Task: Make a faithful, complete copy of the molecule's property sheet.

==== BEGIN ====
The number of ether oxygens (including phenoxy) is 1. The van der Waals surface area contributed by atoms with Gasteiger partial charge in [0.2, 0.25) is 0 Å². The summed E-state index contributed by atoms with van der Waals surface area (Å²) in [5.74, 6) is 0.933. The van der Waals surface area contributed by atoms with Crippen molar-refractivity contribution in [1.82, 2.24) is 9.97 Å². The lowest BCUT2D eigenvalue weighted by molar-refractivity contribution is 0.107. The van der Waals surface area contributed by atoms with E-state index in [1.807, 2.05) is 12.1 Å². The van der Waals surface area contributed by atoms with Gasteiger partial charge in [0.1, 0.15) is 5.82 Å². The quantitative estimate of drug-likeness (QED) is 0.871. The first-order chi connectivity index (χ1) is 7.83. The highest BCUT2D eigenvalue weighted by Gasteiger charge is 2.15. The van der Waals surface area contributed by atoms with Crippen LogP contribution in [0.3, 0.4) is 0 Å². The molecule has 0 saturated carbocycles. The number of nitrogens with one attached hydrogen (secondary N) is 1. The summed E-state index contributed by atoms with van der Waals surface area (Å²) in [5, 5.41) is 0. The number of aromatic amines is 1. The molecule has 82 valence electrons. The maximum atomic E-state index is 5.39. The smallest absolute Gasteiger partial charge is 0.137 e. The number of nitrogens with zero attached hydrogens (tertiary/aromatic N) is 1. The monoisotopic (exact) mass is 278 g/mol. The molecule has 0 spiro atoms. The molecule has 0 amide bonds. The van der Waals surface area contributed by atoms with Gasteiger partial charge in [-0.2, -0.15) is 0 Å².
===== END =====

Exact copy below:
The number of ether oxygens (including phenoxy) is 1. The van der Waals surface area contributed by atoms with Gasteiger partial charge in [0.2, 0.25) is 0 Å². The summed E-state index contributed by atoms with van der Waals surface area (Å²) in [5.74, 6) is 0.933. The van der Waals surface area contributed by atoms with Crippen molar-refractivity contribution in [1.82, 2.24) is 9.97 Å². The lowest BCUT2D eigenvalue weighted by molar-refractivity contribution is 0.107. The van der Waals surface area contributed by atoms with E-state index in [1.807, 2.05) is 12.1 Å². The van der Waals surface area contributed by atoms with Gasteiger partial charge in [0.1, 0.15) is 5.82 Å². The quantitative estimate of drug-likeness (QED) is 0.871. The first-order chi connectivity index (χ1) is 7.83. The highest BCUT2D eigenvalue weighted by Gasteiger charge is 2.15. The van der Waals surface area contributed by atoms with Crippen LogP contribution in [0.3, 0.4) is 0 Å². The molecule has 0 saturated carbocycles. The number of nitrogens with one attached hydrogen (secondary N) is 1. The summed E-state index contributed by atoms with van der Waals surface area (Å²) in [5, 5.41) is 0. The number of aromatic amines is 1. The molecule has 82 valence electrons. The maximum atomic E-state index is 5.39. The smallest absolute Gasteiger partial charge is 0.137 e. The number of nitrogens with zero attached hydrogens (tertiary/aromatic N) is 1. The monoisotopic (exact) mass is 278 g/mol. The molecule has 0 spiro atoms. The molecule has 0 amide bonds. The van der Waals surface area contributed by atoms with Gasteiger partial charge in [-0.2, -0.15) is 0 Å².